Saturday, December 31, 2016

2016 WAS a good year!

When you end your racing year by DNFing at a race that you spent all year working up towards, it puts a bit of a damper on things and makes it tough to look back at your year in a positive way. Time to look back some of the positive running things that I accomplished this year!

April: I squeaked out a 50K PR (and set a decent sized course PR) at Chippewa, to continue my year and a half streak of running a PR every ultra:

June: I ran my fastest Grandma's ever despite some nasty heat and it not being my main goal so I went in with just a mini-taper. Sure, this was partially due to my streak of awful Grandma's that I've finally started to break but I was smart enough to stop and use my inhaler on the course and when the I hit my wall, I didn't crash and burn nearly as bad as I usually do at Grandma's. I finished with a rocking good last mile, too. My final time was eight minutes off a BQ, but I was still quite happy since that hadn't really been expected.

July: So. Much. Adventure!! Our Montana trip brought some good solo runs along with a fabulous run with Leslie and Rudy in Glacier National Park that was the most beautiful run I've even been on and included a glacier overlook.

I ran two races while in Montana and while my 50 mile did not go at all how I wanted (I took a wrong turn and had to drop down to the 50K but still had to redo a loop in order to do an extra out/back section so ended up with 42 miles total), it was still pretty and a good long run. The second race was a brutal, brutal 20 miler that I've been trying to get into for a couple years - The Bridger Ridge Run. I had a blast and while my quads were toast by the end from the crazy steep descending, my legs held up great for a being week after a full of elevation change 42 miler.

August: I legit outright won my first race ever (first overall as opposed to being the first woman) and had to beat Jarrow to do it! A lovely little 7K local race, mostly on the SHT, to support my friend running for the House. A nice little boost of confidence and fun heading into Wasatch.

September: A couple weeks after Wasatch, I finally got down to the In Yan Teopa 10 miler and took third woman on tired legs. Mostly due to the part where I passed person after person once we hit the glorious technical single track in the last couple of miles.

And that's not even counting all the amazing runs I had with my awesome friends and Cedar the Trail Dog this year, just adventuring in our own back yard.

I also hired a coach this year and while he ended up being perhaps not the best fit for me, he still did a lot of great things for me throughout the year. I got back to lifting on a regular schedule and starting doing actual speed work for the first time in years. He definitely helped increase my base pace and reminded me how good intervals and thresholds feel.

This fall, I also finally bought a fat bike after drooling over them for a couple years. I severly sprained my ankle (I was on crutches for four days afterward) and so discovered mountain biked and from there knew it was time for a fat bike. I've been having a lot of fun playing on the trails in a new way and it's making my legs stronger even as I've eased off of running for a couple months of mental and physical break from specific training.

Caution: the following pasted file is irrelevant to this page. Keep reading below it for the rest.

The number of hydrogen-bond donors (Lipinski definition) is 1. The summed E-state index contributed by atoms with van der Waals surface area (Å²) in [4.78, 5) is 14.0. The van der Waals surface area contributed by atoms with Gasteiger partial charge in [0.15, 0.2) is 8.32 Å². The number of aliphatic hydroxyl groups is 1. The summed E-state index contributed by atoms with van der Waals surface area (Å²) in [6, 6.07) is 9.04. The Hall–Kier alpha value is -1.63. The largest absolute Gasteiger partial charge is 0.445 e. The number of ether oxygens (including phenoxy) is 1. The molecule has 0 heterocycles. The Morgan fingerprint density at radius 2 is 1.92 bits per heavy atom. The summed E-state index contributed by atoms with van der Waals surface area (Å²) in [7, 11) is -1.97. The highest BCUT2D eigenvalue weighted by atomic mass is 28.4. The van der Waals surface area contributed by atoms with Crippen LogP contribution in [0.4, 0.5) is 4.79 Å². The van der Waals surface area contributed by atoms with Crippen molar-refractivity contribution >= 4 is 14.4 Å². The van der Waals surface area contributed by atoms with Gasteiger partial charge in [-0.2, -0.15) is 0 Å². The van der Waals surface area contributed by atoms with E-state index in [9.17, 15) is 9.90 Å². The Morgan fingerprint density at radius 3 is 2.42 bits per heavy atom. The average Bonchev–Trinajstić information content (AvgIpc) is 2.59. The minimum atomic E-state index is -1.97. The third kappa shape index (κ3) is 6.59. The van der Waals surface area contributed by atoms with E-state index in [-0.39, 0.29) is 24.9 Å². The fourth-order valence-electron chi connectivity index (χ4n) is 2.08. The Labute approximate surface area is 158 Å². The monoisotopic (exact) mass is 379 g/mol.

So this WAS a good year and that's what I've gotten better at remembering. I'm unsure of what my goals are for next year (So many options! I want to run all the races and go all the places!) but I look to be solidifying some of them ASAP (considering how one entry fee increases in less than two hours). A happy 2017 to you all - may the new year bring you as much Adventure as you're seeking!

Tuesday, June 14, 2016

Grandma's and a coach!

Hi guys, how's it going? Long time, no blog! I still promise a Superior 100 run through but an update first!

So here we are, four days out from Grandma's and guess what? I'm running it again! It's been four years since the last time I ran Grandma's and three years since my last road marathon. More importantly, though, and what made me decide to sign up again, it's been ten years since my first marathon! Ten! So I felt like I should commemorate by running it again, even though I made a face every time I mentioned it :) Originally, I figured I would just run it for fun however, here's what I've been up to this spring - I went and got a coach!

It feels a bit weird still telling that to people. Who am I to get a coach? It all happened kind of quickly, really, but I think mostly things just fell into place at the right time. I had already been pondering making the splurge of a coach if I got into Western States, to help make sure I could be completely ready for it. I didn't get into Western States (no surprise there, as a first time lottery entry, I would have been shocked if I DID get in) but I have a good friend who has a coach. We would run together during the beginning of the year and the more she talked about her workouts and coach, the more I felt ready to do this NOW. I clearly did an okay job training myself for Superior since I was strong throughout the race and finished happy. But maybe I actually didn't do a great job, since I tore my knee 80ish miles in. So goal number one and my main drive for getting a coach is making sure I am the best prepared for Wasatch that I can be. I don't want to hurt my knee again and want to make sure that if something like that happens, it won't be because I've got muscles that are weak or I did something stupid in training. Goal number two (right now anyway) is to see how fast I can run Voyageur in 2017 or really, just a generic goal of "let's see how fast I can be with some help." On top of everything, it was getting late into February and it was time for me to start upping my long runs again but I just didn't seem to be doing it on my own and so some extra motivation sounded good too. So I met with a guy and decided to give it a go and I've been an athlete of Superior Performance since mid-March and have been loving it! Mostly what he has me doing involves things I already knew how to do but had stopped doing on my own (weight lifting) or didn't know how to really incorporate what I knew into 100 mile training (thresholds, speed workouts, etc). It's been great to have a plan to follow again and paying someone helps hold you more accountable for getting your ass out the door when you're on a trip with family but still need your long runs in.